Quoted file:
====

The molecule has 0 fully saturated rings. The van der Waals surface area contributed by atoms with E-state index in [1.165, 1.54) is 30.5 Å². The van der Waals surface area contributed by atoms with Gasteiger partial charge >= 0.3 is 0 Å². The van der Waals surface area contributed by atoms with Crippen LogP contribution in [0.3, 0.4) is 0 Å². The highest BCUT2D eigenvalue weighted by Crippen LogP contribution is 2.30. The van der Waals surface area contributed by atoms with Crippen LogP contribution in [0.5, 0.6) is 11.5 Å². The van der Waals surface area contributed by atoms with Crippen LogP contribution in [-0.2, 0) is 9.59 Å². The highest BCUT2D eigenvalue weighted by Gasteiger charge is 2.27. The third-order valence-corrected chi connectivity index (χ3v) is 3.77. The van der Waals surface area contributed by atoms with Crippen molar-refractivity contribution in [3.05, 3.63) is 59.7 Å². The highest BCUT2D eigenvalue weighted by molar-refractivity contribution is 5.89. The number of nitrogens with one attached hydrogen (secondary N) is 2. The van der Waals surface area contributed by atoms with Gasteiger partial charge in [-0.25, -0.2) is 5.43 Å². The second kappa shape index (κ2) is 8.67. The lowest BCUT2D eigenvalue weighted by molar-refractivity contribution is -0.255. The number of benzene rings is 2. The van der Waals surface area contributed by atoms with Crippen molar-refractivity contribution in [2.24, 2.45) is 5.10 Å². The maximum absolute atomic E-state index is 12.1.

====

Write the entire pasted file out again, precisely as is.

The molecule has 0 fully saturated rings. The van der Waals surface area contributed by atoms with E-state index in [1.165, 1.54) is 30.5 Å². The van der Waals surface area contributed by atoms with Gasteiger partial charge >= 0.3 is 0 Å². The van der Waals surface area contributed by atoms with Crippen LogP contribution in [0.3, 0.4) is 0 Å². The highest BCUT2D eigenvalue weighted by Crippen LogP contribution is 2.30. The van der Waals surface area contributed by atoms with Crippen LogP contribution in [0.5, 0.6) is 11.5 Å². The van der Waals surface area contributed by atoms with Crippen LogP contribution in [-0.2, 0) is 9.59 Å². The highest BCUT2D eigenvalue weighted by Gasteiger charge is 2.27. The third-order valence-corrected chi connectivity index (χ3v) is 3.77. The van der Waals surface area contributed by atoms with Crippen molar-refractivity contribution in [3.05, 3.63) is 59.7 Å². The highest BCUT2D eigenvalue weighted by molar-refractivity contribution is 5.89. The number of nitrogens with one attached hydrogen (secondary N) is 2. The van der Waals surface area contributed by atoms with Gasteiger partial charge in [-0.25, -0.2) is 5.43 Å². The second kappa shape index (κ2) is 8.67. The lowest BCUT2D eigenvalue weighted by molar-refractivity contribution is -0.255. The number of benzene rings is 2. The van der Waals surface area contributed by atoms with Crippen molar-refractivity contribution in [2.24, 2.45) is 5.10 Å². The maximum absolute atomic E-state index is 12.1.